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AT&T explores ways to separate business from DirecTV: WSJ

AT&T is exploring ways to get rid of satellite TV company DirecTV, according to a new report.

On Wednesday, the Wall Street Journal said company executives were looking at several different options for separating DirecTV from AT&T’s core business. Those options include spinning DirecTV off into a separate company or offering to sell the satellite service to rival Dish Network, the Journal reported.

The news comes just four years after AT&T acquired DirecTV for $49 billion. At the time, AT&T was attracted to numerous elements of DirecTV’s business, including its long-standing deal with the National Football League for the right to offer out-of-market games to customers, a service known to subscribers as the “NFL Sunday Ticket.”

But DirecTV has been losing subscribers every year since AT&T’s acquisition, and efforts to curb the bleed by offering similar services have so far failed.

In 2017, AT&T launched DirecTV Now, a streaming service that offered a handful of top pay TV networks along with the satellite company’s own channel Audience for around $35 a month. Since then, DirecTV Now — later renamed AT&T Now — has fallen behind rivals offered by Dish, Disney, Google and Sony after AT&T reconfigured channel packages and hiked the cost of the streaming service.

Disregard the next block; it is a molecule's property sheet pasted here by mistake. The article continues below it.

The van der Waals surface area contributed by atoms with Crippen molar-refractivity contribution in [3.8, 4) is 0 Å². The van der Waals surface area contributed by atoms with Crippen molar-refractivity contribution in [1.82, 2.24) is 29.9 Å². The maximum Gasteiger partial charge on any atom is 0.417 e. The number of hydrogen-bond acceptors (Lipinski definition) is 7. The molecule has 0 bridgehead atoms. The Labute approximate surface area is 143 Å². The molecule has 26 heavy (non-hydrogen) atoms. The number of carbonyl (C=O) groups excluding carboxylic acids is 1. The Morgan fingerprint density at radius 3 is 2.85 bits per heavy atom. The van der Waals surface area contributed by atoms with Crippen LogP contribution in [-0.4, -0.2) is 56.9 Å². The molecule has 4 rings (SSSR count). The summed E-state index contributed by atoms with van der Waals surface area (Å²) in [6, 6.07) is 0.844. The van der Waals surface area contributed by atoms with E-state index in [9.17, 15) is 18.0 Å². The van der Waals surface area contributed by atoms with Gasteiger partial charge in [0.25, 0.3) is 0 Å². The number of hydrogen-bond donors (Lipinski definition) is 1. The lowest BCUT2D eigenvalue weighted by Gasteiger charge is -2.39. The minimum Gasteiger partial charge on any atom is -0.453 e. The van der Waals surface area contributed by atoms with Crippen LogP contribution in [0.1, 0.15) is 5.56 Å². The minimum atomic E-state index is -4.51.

Last week, an activist investor released a report urging AT&T to change its strategy around pay television. The investor, Elliot Management Corporation, previously encouraged AT&T to “unload” DirecTV, the Journal said.

A sale to Dish Network would be complicated and likely involve strenuous regulatory scrutiny: In 2001, a proposed merger between DirecTV and Dish Network — both owned by different companies then — was blocked by federal regulators on antitrust grounds. A follow-up merger attempt in 2014 failed after AT&T offered a higher price to acquire DirecTV.

“From a regulatory perspective, it hasn’t been successful and I don’t know that there is any change in that regulatory perspective,” John Stephens, AT&T’s chief finance executive, said at an investor’s conference last week. “I understand the industrial logic, but quite frankly it’s been tried and has been rejected.”

AT&T may ultimately choose to reject activist investor demands and keep DirecTV within the company due to a sizable amount of customer accounts that continue to rack numbers for the telecom giant, the Journal said.

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About the Author:

Matthew Keys

Matthew Keys is a nationally-recognized, award-winning journalist who has covered the business of media, technology, radio and television for more than 10 years. He is the publisher of The Desk and contributes to Know Techie, Digital Content Next and StreamTV Insider. He previously worked for Thomson Reuters, the Walt Disney Company, McNaughton Newspapers and Tribune Broadcasting.
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